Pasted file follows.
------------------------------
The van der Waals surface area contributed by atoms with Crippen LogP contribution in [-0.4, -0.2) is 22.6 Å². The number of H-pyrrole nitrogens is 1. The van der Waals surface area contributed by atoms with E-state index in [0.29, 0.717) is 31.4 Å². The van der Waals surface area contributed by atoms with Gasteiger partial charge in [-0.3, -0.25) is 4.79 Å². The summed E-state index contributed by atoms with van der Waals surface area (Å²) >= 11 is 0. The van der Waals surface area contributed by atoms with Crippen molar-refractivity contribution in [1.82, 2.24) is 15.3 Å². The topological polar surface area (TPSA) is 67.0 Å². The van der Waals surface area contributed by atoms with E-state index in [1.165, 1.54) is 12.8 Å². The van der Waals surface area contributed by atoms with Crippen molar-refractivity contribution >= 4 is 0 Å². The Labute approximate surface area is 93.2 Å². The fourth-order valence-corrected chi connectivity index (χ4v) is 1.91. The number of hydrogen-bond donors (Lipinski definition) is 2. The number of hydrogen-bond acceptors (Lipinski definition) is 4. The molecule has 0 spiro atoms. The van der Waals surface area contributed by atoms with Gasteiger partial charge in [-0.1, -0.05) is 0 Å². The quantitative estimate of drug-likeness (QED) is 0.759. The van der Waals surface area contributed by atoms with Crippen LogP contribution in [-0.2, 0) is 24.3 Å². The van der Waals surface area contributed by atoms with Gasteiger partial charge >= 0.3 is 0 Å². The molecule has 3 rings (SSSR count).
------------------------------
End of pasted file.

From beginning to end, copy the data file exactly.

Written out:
The van der Waals surface area contributed by atoms with Crippen LogP contribution in [-0.4, -0.2) is 22.6 Å². The number of H-pyrrole nitrogens is 1. The van der Waals surface area contributed by atoms with E-state index in [0.29, 0.717) is 31.4 Å². The van der Waals surface area contributed by atoms with Gasteiger partial charge in [-0.3, -0.25) is 4.79 Å². The summed E-state index contributed by atoms with van der Waals surface area (Å²) >= 11 is 0. The van der Waals surface area contributed by atoms with Crippen molar-refractivity contribution in [1.82, 2.24) is 15.3 Å². The topological polar surface area (TPSA) is 67.0 Å². The van der Waals surface area contributed by atoms with E-state index in [1.165, 1.54) is 12.8 Å². The van der Waals surface area contributed by atoms with Crippen molar-refractivity contribution >= 4 is 0 Å². The Labute approximate surface area is 93.2 Å². The fourth-order valence-corrected chi connectivity index (χ4v) is 1.91. The number of hydrogen-bond donors (Lipinski definition) is 2. The number of hydrogen-bond acceptors (Lipinski definition) is 4. The molecule has 0 spiro atoms. The van der Waals surface area contributed by atoms with Gasteiger partial charge in [-0.1, -0.05) is 0 Å². The quantitative estimate of drug-likeness (QED) is 0.759. The van der Waals surface area contributed by atoms with Crippen LogP contribution in [-0.2, 0) is 24.3 Å². The van der Waals surface area contributed by atoms with Gasteiger partial charge >= 0.3 is 0 Å². The molecule has 3 rings (SSSR count).